March 7 2011

Deadhouse Gates

Deadhouse Gates by Steven Erikson is the second entry into The Malazan Book of the Fallen series. This book was published in 2000, but I didn’t get it until 2001 as it was only being published in the UK at that time and I hadn’t quite figured out the whole international ordering business at that point.
This book follows a few of the characters (Kalam, Fiddler, Apsalar & Crokus) we knew in Gardens of the Moon, but for most of the book we are introduced to a whole new set of characters and experiences on a different continent than the setting of Gardens of the Moon.
This is a magnificent second entry into the series. We have the introduction of Icarium and Mappo–probably one of the most heart rending pairings in fantasy literature. We have The Chain of Dogs storyline.
In the The Chain of Dogs storyline, the Malazan 7th Army, under the command of the Wickan leader, Coltaine, arrives on the subcontinent of Seven Cities just as it explodes into open rebellion.
The army has to fight its way across about 1500 miles of hostile territory while being burdened down around 50,000 refugees. This legendary march becomes known as the Chain of Dogs. There are battles and sorcery and heartbreak galore here. When you get to the end of this storyline, know this: Steven Erikson began the book with the image of an arrow in flight. You’ll know the one when you get to it.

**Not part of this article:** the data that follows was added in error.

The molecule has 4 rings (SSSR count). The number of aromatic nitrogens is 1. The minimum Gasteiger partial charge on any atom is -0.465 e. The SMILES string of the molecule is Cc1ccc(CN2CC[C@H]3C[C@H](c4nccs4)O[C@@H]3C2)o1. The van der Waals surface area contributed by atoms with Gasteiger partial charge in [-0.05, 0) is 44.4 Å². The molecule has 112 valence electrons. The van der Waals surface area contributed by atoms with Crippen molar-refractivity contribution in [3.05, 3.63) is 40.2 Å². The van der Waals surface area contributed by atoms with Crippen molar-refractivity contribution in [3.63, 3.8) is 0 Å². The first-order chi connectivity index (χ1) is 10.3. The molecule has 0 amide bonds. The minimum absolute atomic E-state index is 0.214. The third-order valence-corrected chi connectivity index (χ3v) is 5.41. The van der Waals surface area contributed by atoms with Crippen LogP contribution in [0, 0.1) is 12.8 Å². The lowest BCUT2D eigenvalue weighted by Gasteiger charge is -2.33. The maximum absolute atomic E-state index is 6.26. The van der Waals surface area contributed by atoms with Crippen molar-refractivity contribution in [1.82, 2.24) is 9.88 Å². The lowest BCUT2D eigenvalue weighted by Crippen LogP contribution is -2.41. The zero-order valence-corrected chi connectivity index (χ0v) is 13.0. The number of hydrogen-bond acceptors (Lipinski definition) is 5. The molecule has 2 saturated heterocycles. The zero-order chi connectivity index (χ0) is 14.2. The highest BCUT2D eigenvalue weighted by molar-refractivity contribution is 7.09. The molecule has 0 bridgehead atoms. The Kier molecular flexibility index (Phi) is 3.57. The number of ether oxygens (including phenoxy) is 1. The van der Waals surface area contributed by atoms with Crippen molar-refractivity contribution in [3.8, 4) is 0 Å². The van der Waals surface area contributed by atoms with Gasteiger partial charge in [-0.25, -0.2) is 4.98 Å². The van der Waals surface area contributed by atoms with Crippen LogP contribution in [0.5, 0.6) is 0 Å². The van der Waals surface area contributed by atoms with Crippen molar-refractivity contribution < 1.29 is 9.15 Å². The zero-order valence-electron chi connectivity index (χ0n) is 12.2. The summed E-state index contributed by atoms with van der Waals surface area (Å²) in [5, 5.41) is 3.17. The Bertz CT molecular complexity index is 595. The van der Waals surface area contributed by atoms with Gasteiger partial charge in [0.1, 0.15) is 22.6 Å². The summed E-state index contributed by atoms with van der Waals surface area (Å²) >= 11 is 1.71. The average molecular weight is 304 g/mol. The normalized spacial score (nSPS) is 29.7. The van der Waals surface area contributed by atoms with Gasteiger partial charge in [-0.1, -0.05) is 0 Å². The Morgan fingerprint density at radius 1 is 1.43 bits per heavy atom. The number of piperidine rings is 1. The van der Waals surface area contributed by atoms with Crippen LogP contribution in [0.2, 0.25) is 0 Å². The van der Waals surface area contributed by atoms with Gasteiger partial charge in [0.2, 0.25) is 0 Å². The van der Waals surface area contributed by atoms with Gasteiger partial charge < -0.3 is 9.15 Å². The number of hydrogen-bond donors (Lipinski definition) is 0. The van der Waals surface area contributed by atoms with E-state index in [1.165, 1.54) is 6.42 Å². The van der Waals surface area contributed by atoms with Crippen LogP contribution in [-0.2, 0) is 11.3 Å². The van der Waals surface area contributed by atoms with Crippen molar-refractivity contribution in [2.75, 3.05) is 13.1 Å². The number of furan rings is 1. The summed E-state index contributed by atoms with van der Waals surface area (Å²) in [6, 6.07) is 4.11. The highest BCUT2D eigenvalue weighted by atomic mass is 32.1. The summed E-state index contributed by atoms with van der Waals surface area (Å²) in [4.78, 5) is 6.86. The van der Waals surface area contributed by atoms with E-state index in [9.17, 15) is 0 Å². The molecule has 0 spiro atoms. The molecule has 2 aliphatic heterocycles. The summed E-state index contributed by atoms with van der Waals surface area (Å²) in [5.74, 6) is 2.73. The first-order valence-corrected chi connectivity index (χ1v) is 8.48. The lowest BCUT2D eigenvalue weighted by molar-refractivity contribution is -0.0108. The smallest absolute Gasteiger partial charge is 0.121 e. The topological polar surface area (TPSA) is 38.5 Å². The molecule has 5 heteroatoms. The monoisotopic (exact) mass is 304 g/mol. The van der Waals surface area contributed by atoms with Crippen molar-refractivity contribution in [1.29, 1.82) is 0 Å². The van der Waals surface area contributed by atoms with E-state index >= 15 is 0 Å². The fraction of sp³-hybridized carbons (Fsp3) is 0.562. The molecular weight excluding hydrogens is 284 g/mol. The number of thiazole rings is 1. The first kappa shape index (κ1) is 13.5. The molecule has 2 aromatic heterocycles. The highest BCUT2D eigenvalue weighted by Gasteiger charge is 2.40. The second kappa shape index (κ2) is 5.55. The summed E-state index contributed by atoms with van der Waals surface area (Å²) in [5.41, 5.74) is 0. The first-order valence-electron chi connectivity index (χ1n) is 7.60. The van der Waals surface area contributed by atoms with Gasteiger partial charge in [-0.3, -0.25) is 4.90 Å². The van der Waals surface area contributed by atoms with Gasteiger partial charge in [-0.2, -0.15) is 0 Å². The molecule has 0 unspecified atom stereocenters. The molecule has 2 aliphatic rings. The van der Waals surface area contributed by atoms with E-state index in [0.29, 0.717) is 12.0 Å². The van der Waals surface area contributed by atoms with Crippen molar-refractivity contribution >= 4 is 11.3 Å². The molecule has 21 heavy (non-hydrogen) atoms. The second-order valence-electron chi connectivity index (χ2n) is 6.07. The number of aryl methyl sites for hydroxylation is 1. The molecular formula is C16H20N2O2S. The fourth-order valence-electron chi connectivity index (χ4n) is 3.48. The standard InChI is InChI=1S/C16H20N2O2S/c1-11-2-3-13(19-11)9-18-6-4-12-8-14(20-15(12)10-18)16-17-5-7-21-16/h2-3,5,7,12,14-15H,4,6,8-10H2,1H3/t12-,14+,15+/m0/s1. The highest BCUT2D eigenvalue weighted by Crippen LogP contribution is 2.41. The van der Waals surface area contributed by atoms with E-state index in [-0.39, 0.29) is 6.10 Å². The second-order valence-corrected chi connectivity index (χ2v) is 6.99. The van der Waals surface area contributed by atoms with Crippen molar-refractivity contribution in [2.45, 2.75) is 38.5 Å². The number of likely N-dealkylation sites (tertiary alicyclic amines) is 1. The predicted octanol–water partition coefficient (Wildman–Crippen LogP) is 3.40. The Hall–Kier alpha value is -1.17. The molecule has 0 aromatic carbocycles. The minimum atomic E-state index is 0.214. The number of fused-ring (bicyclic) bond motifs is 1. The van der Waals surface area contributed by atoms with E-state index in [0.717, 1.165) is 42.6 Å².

In addition to this, we follow Fiddler and company as they also trek across Seven Cities on their way to Tremorlor–another of the Houses of the Azath. They are accompanied for some of the way by Icarium and Mappo and also by one of the most maddeningly devious characters in Iskaral Pust–High Priest of Shadow.
We also follow Kalam as he continues the plan he and Quick Ben came up with at the end of Gardens of the Moon.
Again, if you become confused as you read, don’t give up–the details are there. If you can’t find them, then check out the reread of the Fallen at Tor.com.

For another personal bit, by the time I read this I also got Memories of Ice (Book 3) and had read it in time to go to Minicon. I mentioned the books to Glen Cook and asked if he had read them. He said that he had and enjoyed them quite a lot but that “Erikson is really hard on his main characters.” This is quite true and also amusing coming from Glen.



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Posted March 7, 2011 by user in category "Book review

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  1. Pingback: Memories of Ice « Interesting Things

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